TOLEDO—At Toledo Little Flower of Jesus, parishioners and staff have been working on an ongoing adventure — reinventing much of the 84-year-old Catholic community.
Father David Nuss, pastor of Toledo Little Flower, offers a solemn blessing over the construction site for a 2,200-square-foot addition that will include new offices for the church and school and the renovation of the entrance with a presence visible on Dorr Street. The parish celebrated a groundbreaking ceremony for the project with a Eucharistic procession to the site after Mass Aug. 18. (Chronicle photo by Laurie Stevens Bertke)
The parish has a new pastor, new liturgist-music director, a new logo, a newly-designed Sunday bulletin, new email addresses and a new website. The parish also announced itself to the neighborhood a few months ago with a state-of-the-art electronic sign at the corner of Dorr and Olimphia streets, where the church has served Toledo since 1928.
And none of all that is the most visible change of all.
Before the year is out, a 2,200-square-foot addition is to turn the entire front of the church around and feature new offices for the parish and school.
It was not planned for all those things to happen in one swoop, but they did. Some changes are abrupt but others have been considered for years.
The building project has occupied committees, pastor, staff and an outside consultant for more than six years. Now, schoolchildren are routed around construction in the third year for St. Benedict Catholic School, a collaboration of Little Flower and Toledo Our Lady of Lourdes parishes.
The most visible new sight is to be a three-story tower entrance off Dorr Street. For years, entering the church has been from Olimphia, a residential side street, through an entrance sometimes difficult for visitors to find.
“It’ll finally look like a church entrance,” remarked one parishioner, looking at drawings that show a front that now will be seen from a major Toledo street.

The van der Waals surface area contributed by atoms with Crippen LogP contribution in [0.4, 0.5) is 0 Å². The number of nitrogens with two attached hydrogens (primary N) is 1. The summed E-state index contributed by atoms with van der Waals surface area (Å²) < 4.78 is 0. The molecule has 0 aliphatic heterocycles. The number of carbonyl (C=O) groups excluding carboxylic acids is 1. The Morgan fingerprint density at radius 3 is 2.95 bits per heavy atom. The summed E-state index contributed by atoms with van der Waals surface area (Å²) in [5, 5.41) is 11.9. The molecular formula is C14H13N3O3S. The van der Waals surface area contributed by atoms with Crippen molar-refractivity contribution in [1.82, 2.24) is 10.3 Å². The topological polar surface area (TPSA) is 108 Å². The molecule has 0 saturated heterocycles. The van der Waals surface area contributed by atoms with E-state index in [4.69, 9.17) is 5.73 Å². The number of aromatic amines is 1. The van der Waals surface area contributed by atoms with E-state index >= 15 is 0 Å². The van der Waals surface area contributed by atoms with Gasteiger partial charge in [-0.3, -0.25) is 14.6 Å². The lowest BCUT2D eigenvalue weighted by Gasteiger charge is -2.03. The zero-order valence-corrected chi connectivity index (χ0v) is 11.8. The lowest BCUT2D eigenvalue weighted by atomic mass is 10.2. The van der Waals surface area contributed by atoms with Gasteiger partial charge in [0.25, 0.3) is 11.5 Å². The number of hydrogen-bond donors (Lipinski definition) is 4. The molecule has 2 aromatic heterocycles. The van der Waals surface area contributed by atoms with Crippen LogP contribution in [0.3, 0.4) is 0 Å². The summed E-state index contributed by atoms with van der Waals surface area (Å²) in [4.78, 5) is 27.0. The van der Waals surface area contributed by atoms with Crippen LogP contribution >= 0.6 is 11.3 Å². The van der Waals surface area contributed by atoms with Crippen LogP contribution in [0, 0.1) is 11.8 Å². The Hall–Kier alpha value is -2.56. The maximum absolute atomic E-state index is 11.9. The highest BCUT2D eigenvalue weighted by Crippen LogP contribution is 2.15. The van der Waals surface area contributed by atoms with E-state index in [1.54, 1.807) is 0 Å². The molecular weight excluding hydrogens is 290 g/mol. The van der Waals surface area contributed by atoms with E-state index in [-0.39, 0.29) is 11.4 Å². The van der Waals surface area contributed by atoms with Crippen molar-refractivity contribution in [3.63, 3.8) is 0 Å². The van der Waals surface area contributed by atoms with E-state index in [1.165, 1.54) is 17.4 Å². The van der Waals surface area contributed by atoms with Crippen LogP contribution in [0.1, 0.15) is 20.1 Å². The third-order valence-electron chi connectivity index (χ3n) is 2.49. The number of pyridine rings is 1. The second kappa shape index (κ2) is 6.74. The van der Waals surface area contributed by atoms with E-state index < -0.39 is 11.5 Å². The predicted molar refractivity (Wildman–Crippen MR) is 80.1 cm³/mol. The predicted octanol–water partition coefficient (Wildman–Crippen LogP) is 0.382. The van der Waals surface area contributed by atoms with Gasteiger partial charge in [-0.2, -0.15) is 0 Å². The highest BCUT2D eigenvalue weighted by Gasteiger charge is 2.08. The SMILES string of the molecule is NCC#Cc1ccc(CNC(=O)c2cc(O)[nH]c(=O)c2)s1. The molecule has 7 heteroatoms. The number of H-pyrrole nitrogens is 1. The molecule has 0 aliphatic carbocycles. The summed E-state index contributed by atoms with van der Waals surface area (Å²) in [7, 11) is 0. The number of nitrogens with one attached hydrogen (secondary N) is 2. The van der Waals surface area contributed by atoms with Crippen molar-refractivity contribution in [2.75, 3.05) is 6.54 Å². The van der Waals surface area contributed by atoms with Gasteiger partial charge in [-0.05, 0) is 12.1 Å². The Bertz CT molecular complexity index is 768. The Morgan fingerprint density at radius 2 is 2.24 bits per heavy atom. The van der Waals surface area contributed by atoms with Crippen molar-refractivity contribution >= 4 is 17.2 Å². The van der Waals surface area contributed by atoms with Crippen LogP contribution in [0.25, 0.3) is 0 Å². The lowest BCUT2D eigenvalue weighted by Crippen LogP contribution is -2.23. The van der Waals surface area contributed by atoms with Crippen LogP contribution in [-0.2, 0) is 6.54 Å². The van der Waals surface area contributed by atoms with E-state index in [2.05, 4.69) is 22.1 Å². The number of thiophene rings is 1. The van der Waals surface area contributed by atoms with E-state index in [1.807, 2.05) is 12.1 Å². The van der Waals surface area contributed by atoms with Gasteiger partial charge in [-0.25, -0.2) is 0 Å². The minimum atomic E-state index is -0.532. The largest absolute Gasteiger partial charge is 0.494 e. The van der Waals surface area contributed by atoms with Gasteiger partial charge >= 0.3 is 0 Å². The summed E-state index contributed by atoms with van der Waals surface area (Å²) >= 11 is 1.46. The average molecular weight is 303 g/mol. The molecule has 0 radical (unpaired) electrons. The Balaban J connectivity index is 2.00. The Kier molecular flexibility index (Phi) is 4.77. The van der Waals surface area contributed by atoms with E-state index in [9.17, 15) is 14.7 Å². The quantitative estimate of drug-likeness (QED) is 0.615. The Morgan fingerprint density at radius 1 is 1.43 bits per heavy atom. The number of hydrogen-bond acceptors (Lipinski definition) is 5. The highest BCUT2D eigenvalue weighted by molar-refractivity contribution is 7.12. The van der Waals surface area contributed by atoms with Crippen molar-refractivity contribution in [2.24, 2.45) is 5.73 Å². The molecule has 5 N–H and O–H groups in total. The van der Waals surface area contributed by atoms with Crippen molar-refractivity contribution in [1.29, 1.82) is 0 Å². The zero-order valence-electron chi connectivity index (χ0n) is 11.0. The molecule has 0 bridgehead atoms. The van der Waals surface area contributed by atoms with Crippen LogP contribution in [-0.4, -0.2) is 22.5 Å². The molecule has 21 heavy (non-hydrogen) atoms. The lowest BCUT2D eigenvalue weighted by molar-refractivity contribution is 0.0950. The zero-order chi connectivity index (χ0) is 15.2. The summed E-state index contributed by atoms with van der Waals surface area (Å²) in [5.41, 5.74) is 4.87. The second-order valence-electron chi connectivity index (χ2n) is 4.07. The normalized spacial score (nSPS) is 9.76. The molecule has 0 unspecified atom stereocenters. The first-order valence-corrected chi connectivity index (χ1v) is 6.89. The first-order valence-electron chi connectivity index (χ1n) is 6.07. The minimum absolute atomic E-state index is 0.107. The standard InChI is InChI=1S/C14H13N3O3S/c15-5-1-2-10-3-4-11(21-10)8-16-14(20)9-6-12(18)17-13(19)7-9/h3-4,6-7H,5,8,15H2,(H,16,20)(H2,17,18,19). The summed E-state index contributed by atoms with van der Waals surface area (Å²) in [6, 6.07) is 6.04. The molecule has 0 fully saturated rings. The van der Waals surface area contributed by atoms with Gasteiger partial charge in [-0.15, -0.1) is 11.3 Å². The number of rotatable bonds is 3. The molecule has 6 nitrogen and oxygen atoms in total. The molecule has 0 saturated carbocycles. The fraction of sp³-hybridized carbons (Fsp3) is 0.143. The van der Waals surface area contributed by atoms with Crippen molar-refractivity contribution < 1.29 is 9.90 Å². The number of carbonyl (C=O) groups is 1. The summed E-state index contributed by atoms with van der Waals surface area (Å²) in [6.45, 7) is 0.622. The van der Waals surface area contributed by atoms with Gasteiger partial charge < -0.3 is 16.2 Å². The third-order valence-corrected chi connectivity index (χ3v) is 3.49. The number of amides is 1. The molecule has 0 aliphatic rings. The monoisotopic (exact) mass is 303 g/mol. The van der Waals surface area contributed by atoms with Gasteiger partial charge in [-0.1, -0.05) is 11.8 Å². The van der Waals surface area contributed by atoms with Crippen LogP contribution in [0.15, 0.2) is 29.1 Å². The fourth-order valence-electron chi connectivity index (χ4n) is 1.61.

The new entrance and a wide gathering space will lead to staff offices for parish and school and into the worship space. Plans call for a future transformation of church interior when funding allows.
A long self-study of parish needs, called “Seeds of Faith,” revealed what ministries are deemed important. Plans were drawn, redrawn and drawn again to reflect the reality of fundraising in a slumped economy.
The plan will fulfill much, though not all, of what people said the parish needed, said parishioner Paul Figliomeni, co-chairman of a steering committee.
Little Flower’s previous pastor, Father Joseph Steinbauer, who oversaw the long process, began a new assignment to a three-parish pastorate in Sandusky in July, and Father David Nuss, former pastor of Sandusky St. Mary, became Little Flower’s new pastor.
“This [Seeds of Faith] will continue … no matter who the pastor is,” says Fr. Steinbauer. “It has been a journey of faith and still has its challenges, but it is the right thing to do.
“I know the new pastor will be welcomed by the parish, and may we all continue the work that God has blessed us with,” he adds.
Fr. Nuss stepped up to support the “Seeds” project just as he has had to step around construction machinery.
“A terrific moment of God’s own design is upon us,” Fr. Nuss wrote in a parish newsletter before arriving at Little Flower. “Change never is easy, and it always is necessary for growth. The building project indicates the growth continuing at Little Flower. Truly, ours is a future full of hope, and I am eager and honored to share the journey alongside you. ”
Parishioners began seeing a new Little Flower logo in July. Before arriving, Fr. Nuss initiated its creation. The design shows flame-like flower petals soaring from the parish title. “The leaves sprouting from the letters embrace an image of a flower shaped like a heart which represents St. Theresa's mission, to make God loved,” says Joe Pinciotti of UlrichPinciotti, the design group.
In early summer, parishioners found that not a beat was lost with the arrival from Canton, Ohio, of new music man Tom Williams. He replaced retired liturgist and music director Dan Meyer.
The first step in a new main-street visibility was made with erection of a colorful electronic sign on Dorr Street, which flashes Mass times and special messages for passers-by.
A new parish website has been eagerly awaited, with parish news and pictures, replacing a previous site grown unstable.
“I’m excited about how it looks and its ease of use,” says parish secretary Lynn Harman. “Fr. Dave’s weekly broadcast on Annunciation Radio will be available on the site, along with — eventually — a homily podcast.”
Mr. Tressler is a member of Little Flower and the parish steering committee.